Galilee, where we suddenly find ourselves when God chooses to shake us awake out of our reverie, out of our patterns and routines, and reminds us of the love that is eternal – the Alpha and the Omega, Greek letters inscribed on this Pascal candle to signify the beginning and the end.
Galilee, where we are brought to our knees because we see Jesus.
We don’t like surprises. We want to know what to expect from our world. We like knowing what is going to happen. We desperately need to have some sense of control over our lives, our surroundings.
We expect people to show up how we need them to and we get mad when they don’t. We have opinions about security and safety because we confuse the importance of the things with the importance of their purpose.
We find all kinds of reasons to protect our hearts from being broken open in love because we don’t want to be brought to our knees.
Because we are sure that there is a tomb of death awaiting us. And we’d rather not be in it. And we think if we just protect ourselves in some way, we can stay out of the tomb.
But in our need to do this very thing, we have chosen to believe in it – to believe in the tomb of death. And that gives it power over us.
We’ve chosen to believe in an unreal world where “suddenly” is unwelcome. We’ve chosen to believe a lie about ourselves that tells us we are incapable of love and of being loved.
“Suddenly” is necessary because we believe in the unreal tomb of death. We believe in it so completely that, unless we have an angel in white standing in front of us appearing out of some pyrotechnic show of fire and smoke, we will just go on about our way… believing in death. Refusing to be brought to our knees.
But the tomb is not real. This is the Easter message: The tomb is not real.
What is real is Christ – seen and risen anew in a community that makes the choice to see only through the lens of love and uses that love to see beyond itself. A community of friends who know that the survival of our community is not our purpose. Our purpose is to go and tell in Galilee.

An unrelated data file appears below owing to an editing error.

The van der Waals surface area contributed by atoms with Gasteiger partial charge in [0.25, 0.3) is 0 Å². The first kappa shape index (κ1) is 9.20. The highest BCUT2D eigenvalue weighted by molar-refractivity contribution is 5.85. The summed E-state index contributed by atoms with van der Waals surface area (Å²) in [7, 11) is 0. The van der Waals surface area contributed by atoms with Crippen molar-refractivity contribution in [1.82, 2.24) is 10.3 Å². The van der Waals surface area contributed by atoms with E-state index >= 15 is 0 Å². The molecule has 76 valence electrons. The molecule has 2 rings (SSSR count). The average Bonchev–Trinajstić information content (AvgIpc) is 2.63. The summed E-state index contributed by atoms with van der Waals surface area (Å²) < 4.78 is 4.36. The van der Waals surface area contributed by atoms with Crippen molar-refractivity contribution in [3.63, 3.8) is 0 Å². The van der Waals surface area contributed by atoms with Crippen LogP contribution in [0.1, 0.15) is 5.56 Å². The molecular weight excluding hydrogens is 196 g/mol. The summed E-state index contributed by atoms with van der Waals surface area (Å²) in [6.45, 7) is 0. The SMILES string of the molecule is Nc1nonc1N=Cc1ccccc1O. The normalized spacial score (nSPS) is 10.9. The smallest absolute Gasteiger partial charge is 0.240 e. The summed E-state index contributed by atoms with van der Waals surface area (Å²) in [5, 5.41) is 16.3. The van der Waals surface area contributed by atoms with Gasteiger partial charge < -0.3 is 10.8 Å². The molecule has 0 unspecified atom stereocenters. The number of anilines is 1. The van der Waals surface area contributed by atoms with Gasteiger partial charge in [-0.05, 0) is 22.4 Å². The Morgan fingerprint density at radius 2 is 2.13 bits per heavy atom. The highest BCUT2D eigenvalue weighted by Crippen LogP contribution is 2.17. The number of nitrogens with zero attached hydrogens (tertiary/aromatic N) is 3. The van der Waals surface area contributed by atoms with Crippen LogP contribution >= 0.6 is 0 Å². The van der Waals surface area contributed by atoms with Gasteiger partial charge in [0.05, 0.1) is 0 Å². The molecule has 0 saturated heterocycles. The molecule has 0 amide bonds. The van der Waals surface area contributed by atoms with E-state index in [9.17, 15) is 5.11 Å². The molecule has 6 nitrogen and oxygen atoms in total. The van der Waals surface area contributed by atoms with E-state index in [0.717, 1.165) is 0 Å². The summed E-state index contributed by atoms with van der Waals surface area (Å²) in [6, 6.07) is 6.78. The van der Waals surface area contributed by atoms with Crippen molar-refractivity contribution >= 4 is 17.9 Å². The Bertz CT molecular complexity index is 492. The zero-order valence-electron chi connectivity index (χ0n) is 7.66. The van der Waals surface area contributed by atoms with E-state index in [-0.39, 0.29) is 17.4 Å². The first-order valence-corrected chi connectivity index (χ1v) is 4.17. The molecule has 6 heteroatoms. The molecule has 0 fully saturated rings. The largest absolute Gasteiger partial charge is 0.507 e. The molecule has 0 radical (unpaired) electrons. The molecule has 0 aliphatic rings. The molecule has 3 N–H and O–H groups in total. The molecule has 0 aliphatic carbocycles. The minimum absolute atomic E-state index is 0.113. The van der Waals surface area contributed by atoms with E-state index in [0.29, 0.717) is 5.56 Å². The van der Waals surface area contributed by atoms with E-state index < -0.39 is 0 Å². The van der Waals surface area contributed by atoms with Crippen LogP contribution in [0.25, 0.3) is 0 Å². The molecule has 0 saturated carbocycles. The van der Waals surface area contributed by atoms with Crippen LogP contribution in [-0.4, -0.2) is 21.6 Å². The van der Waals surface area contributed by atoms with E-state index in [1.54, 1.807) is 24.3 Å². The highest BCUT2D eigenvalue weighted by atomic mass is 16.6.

Go and tell of this love that is enteral – the Alpha and the Omega.
This is the only thing that is real. And it will bring us to our knees.
But don’t be afraid, my friends. Go and tell.
And I wish I had such abilities as that angel on the rock to shake us all out of our reveries to help us to understand just how profound the love of God is that is awaiting all of us when we believe in that eternal love, beyond anything we can imagine in our narrow understanding of reality governed by the expectations we have of people and the need we have to control our world. But I don’t yet have that skill.
All that I have, all that I can offer you is a deep belief that Christ is alive. That Christ is risen. And that Christ is waiting for us in Galilee.
Galilee – beyond our walls…
In our workplaces.
In our community.
On the curb offering ashes, in the yard blessing bikes.
Galilee – in our everyday walk through our everyday life.
Where we will see Jesus “suddenly” when we least expect it –
in the one who irritates us the most,
in the one who is homeless,
in the one who has hurt us the most,
in the one we most fear,
in the one who is in need,
in the one who is on the other side of the line we’ve drawn.
Our purpose is in Galilee, where we are called to serve.
Our purpose is to open ourselves to the “suddenlys” hiding in wait to shake us out of our expectations and fears and beliefs.
Our purpose is to go and tell, to go and love in Galilee.